But I thought I could share it here as a poem. I think of it as "The Facebook Prayer", although I suppose that is an improper us of the Facebook trademark. Sigh again.

The Facebook Prayer

Jesus, may I call you “Friend”?
I know that I don’t deserve to.
May I call you “Teacher”, when
I have failed to learn to serve you?
How may I address you, Jesus,
when I come to kneel before you?

On the night before the end,
you ate dinner with your students.
Then you called your students “Friends”,
knowing they would soon desert you.
None of us deserves that title;
so we come to kneel before you.

Teach me, Friend, to see you clearly
in the least of those now near me.
Teach me, Friend, to serve you well:
here and now in those around me.
Let me serve you here, and then
let me dare to call you “Friend”.

Jesus, Friend and Teacher, Lord,
when at last I come before you,
raise me to my feet so that
I may know and praise you only.
Give me what I don’t deserve, and
let me serve as you have served.

Friday, March 10, 2017

Stations II


Cold, this place, but dry
and airless, till the flurry
of activity and winding cloth
stirs air and dust both into motion.
Strong odors, too, of myrrh and spices,
itching at the nose while masking other,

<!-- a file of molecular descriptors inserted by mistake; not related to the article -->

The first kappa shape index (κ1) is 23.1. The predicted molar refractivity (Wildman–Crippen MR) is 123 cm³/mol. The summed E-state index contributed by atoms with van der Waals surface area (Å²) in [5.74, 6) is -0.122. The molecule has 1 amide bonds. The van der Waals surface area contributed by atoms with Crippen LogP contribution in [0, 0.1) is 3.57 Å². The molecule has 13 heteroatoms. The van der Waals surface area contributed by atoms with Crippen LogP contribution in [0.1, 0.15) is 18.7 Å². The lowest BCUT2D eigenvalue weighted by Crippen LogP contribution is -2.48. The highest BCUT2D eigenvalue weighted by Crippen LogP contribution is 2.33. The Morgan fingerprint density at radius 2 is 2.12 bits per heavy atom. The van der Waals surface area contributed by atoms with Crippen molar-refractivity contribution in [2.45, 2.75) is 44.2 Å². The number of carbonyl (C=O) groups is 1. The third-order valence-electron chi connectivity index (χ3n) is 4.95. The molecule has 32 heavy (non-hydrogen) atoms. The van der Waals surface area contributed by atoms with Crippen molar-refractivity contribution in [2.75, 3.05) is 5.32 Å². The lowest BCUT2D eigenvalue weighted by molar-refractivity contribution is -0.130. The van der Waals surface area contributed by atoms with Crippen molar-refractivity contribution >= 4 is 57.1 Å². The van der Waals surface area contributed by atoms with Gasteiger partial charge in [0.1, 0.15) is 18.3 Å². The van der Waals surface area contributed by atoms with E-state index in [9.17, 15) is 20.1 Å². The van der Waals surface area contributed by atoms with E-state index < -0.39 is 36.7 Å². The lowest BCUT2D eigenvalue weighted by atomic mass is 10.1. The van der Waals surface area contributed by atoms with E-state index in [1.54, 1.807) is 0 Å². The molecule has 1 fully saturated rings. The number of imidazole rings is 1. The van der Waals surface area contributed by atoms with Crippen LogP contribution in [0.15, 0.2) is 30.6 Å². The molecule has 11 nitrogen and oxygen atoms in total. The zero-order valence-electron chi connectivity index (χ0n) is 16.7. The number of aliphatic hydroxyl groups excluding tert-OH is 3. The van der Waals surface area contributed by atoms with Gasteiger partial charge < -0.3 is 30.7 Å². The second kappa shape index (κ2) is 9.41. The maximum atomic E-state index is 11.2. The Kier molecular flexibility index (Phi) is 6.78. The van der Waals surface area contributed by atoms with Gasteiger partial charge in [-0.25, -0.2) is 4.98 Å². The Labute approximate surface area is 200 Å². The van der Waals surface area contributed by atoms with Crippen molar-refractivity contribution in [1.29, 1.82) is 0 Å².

all too human, scents.
(Doubtless through the tears
some poor soul tries to press away
a sneeze.) How many fail to hide their
trembling - fear and deep exhaustion from
the night and day now passing?

No one lingers. Now the men are pushing
at the stone, while women watch in silence,
save for groans from one who groaned before,
when pushing that poor body into life.

Now slip away, for soon those under orders
will approach in boredom
and take up their station (soon to fall to sleep),
resenting their assignment meant to to stop a pointless theft.

So too will they approach, unseen,
unseeable, those hosts of wondering angels
once again, not to sing Gloria - not just yet, at least -
but waiting for the earthquake soon to come.
And it will come to wake the sleeping and the dead.
But not just yet.